Rilo Kiley captures the cold along with “The Good That Won’t Come Out”
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In Hear This, A.V. Club writers sing the praises of songs they know well—some inspired by a weekly theme and some not, but always songs worth hearing.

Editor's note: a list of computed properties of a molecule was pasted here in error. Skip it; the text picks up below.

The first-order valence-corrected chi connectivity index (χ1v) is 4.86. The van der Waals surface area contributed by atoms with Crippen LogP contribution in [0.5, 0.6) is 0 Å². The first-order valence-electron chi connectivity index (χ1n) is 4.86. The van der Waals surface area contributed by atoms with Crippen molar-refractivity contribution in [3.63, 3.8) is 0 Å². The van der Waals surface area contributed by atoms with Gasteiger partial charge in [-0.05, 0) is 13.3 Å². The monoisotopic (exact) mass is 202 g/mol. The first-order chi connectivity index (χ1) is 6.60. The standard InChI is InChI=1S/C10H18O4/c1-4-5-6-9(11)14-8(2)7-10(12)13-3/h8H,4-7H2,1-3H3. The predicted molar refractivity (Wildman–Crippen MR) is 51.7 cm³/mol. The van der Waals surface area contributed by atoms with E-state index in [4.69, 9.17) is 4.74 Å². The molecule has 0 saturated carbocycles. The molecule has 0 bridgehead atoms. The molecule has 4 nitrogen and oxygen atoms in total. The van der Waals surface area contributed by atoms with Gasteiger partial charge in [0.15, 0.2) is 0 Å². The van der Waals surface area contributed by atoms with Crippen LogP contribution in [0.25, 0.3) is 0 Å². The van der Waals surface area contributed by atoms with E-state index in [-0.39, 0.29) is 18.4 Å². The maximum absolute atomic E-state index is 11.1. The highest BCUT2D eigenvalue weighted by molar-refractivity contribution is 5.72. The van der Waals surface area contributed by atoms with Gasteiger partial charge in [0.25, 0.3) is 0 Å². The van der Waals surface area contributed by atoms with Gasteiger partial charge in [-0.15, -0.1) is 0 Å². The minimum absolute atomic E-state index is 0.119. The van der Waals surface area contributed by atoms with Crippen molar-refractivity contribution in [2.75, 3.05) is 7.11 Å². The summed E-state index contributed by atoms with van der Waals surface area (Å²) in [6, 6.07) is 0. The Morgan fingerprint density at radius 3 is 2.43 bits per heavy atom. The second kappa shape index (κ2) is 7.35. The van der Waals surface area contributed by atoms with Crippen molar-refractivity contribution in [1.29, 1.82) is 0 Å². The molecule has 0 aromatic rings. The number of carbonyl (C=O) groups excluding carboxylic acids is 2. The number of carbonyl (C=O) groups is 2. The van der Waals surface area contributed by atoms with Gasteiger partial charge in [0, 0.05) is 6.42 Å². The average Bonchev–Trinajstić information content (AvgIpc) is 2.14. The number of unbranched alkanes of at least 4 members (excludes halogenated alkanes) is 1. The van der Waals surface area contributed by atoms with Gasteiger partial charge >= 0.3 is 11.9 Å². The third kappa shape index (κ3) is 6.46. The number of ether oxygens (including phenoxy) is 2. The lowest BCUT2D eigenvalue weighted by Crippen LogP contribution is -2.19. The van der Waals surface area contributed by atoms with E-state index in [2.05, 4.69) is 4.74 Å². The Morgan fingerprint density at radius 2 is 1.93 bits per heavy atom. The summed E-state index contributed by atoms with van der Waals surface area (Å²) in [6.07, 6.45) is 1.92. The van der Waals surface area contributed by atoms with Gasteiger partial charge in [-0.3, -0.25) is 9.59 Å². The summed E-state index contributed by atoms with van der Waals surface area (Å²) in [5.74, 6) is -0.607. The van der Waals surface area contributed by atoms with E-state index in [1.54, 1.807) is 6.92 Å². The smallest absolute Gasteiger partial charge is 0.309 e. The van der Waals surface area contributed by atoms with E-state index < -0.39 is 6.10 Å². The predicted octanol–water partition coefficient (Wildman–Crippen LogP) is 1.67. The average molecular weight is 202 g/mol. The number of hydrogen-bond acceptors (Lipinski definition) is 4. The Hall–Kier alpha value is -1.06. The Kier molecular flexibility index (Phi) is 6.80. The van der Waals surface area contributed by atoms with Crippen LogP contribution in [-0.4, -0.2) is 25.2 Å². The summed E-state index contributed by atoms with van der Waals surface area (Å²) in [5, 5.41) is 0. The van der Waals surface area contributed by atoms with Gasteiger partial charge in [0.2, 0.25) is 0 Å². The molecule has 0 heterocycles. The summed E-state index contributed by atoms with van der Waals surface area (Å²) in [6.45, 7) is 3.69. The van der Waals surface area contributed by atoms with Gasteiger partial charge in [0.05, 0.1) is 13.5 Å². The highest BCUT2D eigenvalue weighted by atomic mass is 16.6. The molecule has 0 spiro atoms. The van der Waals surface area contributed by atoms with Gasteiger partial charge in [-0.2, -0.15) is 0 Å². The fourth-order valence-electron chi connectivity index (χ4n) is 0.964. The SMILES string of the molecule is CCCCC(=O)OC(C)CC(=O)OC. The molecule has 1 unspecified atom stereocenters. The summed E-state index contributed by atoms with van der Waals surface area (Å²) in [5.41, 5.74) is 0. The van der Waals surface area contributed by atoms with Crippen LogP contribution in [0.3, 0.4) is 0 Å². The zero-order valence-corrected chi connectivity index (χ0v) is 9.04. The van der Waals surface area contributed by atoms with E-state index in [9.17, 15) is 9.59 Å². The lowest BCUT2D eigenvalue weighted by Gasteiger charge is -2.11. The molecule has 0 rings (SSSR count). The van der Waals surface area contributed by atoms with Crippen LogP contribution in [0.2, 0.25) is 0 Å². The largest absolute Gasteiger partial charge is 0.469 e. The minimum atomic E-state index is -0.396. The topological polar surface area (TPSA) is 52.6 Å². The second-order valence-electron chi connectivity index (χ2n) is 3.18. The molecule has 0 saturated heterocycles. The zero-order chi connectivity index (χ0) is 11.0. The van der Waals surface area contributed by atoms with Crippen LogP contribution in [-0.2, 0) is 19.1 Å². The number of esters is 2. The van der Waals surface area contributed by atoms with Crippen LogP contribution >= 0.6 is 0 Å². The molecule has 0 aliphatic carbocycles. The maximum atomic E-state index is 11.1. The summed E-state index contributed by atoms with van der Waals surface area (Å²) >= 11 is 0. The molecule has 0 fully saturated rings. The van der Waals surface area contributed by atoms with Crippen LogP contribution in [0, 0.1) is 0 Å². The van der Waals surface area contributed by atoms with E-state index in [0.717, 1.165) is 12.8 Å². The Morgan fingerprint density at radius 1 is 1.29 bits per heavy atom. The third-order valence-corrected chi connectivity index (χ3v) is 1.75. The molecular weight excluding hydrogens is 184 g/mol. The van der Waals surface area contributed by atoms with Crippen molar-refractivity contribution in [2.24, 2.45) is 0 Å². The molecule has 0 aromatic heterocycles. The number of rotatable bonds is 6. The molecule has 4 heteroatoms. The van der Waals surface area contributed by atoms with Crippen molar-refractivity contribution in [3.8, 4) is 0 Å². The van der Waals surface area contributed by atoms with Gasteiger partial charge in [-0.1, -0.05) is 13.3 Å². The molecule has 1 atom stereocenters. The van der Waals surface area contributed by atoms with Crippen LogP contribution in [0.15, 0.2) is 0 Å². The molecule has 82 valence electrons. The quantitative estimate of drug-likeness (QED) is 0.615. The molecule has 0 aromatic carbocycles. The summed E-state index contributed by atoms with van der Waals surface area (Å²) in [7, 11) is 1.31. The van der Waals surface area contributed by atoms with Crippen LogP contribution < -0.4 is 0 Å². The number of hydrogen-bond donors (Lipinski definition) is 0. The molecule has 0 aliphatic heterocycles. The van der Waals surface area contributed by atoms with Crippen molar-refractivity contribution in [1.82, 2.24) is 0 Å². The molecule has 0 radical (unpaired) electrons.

It’s been a frustratingly mild December in Chicago, so I’ve been doing what I can to convince myself that global warming hasn’t turned snow into a rare occurrence reserved for one January day every year and/or the gorgeous Christmastime conclusion of The Umbrellas Of Cherbourg. That’s meant a lot of time spent revisiting Rilo Kiley’s second LP, The Execution Of All Things. Beyond its lyrical allusions to frozen lakes and Alaskan landscapes, chilly temperatures are hardwired into the album’s songs, which were recorded by a bunch of L.A. musicians temporarily transplanted to Lincoln, Nebraska during the coldest month of 2002. Opening track “The Good That Won’t Come Out” is stuffed with words—a side effect of having the windy likes of Conor Oberst and Cursive’s Tim Kasher hanging around the studio—but there’s a space between the instruments that sets the perfect nocturnal winter scene; I’ve always imagined curlicues of steam accompanying Jenny Lewis’ breathy vocals. Then Jason Boesel’s drums shove the chintzy Casio oom-pah out of the frame, and the whole song opens up like the inky sky of a Midwestern winter’s night, and it feels like December is supposed to feel all over again.